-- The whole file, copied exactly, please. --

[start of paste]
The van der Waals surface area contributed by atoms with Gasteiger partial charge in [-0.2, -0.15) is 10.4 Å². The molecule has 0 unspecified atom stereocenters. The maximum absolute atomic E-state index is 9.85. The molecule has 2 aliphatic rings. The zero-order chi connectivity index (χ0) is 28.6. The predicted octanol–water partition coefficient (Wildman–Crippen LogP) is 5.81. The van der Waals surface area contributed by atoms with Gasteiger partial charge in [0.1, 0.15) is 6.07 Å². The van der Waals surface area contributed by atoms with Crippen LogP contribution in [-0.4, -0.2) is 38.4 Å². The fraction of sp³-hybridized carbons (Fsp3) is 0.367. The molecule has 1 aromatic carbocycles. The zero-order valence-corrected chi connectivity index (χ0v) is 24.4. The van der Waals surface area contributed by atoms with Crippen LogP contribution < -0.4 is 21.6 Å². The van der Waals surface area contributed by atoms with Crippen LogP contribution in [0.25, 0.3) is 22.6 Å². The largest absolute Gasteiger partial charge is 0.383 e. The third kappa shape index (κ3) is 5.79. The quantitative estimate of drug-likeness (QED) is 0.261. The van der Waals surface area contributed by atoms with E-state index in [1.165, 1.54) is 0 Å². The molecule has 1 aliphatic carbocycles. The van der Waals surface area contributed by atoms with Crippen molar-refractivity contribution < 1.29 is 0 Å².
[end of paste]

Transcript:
The van der Waals surface area contributed by atoms with Gasteiger partial charge in [-0.2, -0.15) is 10.4 Å². The molecule has 0 unspecified atom stereocenters. The maximum absolute atomic E-state index is 9.85. The molecule has 2 aliphatic rings. The zero-order chi connectivity index (χ0) is 28.6. The predicted octanol–water partition coefficient (Wildman–Crippen LogP) is 5.81. The van der Waals surface area contributed by atoms with Gasteiger partial charge in [0.1, 0.15) is 6.07 Å². The van der Waals surface area contributed by atoms with Crippen LogP contribution in [-0.4, -0.2) is 38.4 Å². The fraction of sp³-hybridized carbons (Fsp3) is 0.367. The molecule has 1 aromatic carbocycles. The zero-order valence-corrected chi connectivity index (χ0v) is 24.4. The van der Waals surface area contributed by atoms with Crippen LogP contribution < -0.4 is 21.6 Å². The van der Waals surface area contributed by atoms with Crippen LogP contribution in [0.25, 0.3) is 22.6 Å². The largest absolute Gasteiger partial charge is 0.383 e. The third kappa shape index (κ3) is 5.79. The quantitative estimate of drug-likeness (QED) is 0.261. The van der Waals surface area contributed by atoms with E-state index in [1.165, 1.54) is 0 Å². The molecule has 1 aliphatic carbocycles. The van der Waals surface area contributed by atoms with Crippen molar-refractivity contribution < 1.29 is 0 Å².